This post is dedicated in memory of Shlomo ben Aryeh Zalman. May it be an aliyah for his neshama.
By Shoshana Rosa
If one's father was on the verge of breathing his last breadth, what would encourage his sons to lean in close to catch his final words? Might it be the anticipation of his handing down a large inheritance such as the deeds to the house or the car keys to his beloved porsche (theoretically)? It's highly probable that the father is rasping out last minute instructions on how his kids should conduct themselves in the future. If they do not seize the moment, they may be missing out on a one time chance. I say, "Cock an ear; you have everything to lose and nothing to gain in ignoring a father's deathbed whispers."
I am certain much speculation has been made over why Parshat Vayelech is shorter than any other parashah in the Torah. I would garner that, perhaps, it is because this Shabbos (the Sabbath's) Torah portion is, in large part, Moshe's final speech to the Jewish nation. Moshe was a sort of father to the Jewish nation; he led them out of egypt; he introduced them to Hashem at the Sinai event. Now, he is about to pass away. The fact that he knows this is incredible. The speech he relates to the Jews is filled with direction and reassurance. First, he approaches the crowds of people, "Moshe went and spoke these words to all of Israel" (Deuter. 31:1). He starts off by mentioning his long and rich life, "I am one hundred and twenty years old today..." (Deuter. 31:2). As an aside, it is from Moshe's example that we wish each other "Ad me'ah v'esrim! (may you live till a hundred and twenty)."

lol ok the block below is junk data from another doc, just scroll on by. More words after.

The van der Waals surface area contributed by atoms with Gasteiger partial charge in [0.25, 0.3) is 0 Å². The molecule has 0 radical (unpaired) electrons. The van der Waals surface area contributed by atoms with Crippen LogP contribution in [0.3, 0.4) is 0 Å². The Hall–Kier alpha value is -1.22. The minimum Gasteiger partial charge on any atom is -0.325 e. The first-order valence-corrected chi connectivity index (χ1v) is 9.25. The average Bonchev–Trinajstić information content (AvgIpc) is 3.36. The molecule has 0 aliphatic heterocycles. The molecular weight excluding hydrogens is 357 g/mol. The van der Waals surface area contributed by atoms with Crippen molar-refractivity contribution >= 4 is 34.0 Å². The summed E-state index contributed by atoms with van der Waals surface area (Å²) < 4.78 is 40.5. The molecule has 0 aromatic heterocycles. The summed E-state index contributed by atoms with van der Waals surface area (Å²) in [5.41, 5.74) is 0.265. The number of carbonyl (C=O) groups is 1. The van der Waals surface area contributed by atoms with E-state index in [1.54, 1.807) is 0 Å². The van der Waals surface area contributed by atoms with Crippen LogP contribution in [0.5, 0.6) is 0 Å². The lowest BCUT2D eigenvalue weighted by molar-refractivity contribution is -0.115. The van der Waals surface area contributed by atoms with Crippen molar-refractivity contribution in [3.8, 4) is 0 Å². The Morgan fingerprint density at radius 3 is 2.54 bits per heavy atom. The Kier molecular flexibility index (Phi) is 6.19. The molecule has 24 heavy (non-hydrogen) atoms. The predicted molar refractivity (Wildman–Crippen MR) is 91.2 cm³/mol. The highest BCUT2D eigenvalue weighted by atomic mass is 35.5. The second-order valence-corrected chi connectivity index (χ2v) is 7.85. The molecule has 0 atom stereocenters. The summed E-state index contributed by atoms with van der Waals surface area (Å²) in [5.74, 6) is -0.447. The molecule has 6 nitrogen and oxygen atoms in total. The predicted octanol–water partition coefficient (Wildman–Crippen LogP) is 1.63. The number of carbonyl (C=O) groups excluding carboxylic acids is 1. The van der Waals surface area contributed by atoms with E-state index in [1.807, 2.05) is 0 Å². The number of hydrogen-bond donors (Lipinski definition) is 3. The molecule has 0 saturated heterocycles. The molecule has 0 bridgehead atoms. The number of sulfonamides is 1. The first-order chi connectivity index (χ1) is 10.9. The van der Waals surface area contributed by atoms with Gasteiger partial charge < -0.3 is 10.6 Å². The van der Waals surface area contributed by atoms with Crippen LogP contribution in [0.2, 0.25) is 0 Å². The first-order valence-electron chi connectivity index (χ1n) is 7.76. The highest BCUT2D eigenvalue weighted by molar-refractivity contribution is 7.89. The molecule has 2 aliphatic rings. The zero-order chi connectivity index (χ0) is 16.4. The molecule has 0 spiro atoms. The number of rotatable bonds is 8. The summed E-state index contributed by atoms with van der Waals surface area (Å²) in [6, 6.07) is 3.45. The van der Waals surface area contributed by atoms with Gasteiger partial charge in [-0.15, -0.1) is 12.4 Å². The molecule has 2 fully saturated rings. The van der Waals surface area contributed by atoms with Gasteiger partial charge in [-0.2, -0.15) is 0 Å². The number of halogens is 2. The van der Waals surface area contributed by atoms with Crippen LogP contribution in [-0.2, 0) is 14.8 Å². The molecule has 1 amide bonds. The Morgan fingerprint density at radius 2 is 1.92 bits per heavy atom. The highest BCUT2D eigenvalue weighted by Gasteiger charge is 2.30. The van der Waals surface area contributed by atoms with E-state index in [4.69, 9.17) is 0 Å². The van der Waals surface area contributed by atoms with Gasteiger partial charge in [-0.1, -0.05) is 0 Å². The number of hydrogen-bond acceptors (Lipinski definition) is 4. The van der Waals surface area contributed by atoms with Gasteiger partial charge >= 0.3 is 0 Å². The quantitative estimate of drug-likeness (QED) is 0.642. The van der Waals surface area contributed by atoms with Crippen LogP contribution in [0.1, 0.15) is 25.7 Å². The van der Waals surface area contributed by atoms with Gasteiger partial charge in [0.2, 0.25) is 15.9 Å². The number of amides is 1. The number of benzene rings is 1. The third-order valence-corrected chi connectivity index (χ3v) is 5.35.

Moshe begins by saying that he will not be entering the land with Bnei Yisrael (the Jews). Instead, his closest disciple, Joshua, will be filling in. He reassures them that under the next leader in line's watchful eye they are sure to conquer the land of Israel from the seven nations. Then, Moshe introduces Joshua to the multitudes. Some other last minute instructions include telling the Leviites to read out sections of the Torah to the entire nation, men, women and children, every seven years just after shmittah. This event is called hakhel, gathering. Interestingly enough, if the temple was still standing, this is what we'd be doing this coming Succot.
That's the good news.
Next, Moshe repeats the final disclaimer from Hashem, "...this people will rise up and stray after other gods which are foreign to this land [Israel]... My anger will flare against it on that day and I will forsake them..." (Deuter. 31:15-16). Moshe adds that they shouldn't stress out because there will be a light waiting at the end of the upward of three thousand year exile. And Moshe repeats a song Hashem [G-d] taught him for the purpose of reassuring the Jews that G-d will never completely abandon them, come what may. We "married" G-d on the day we accepted the Torah; we sealed a covenant for all of eternity that can never be broken. In next week's parashah, we will hear the song as well as an explanation.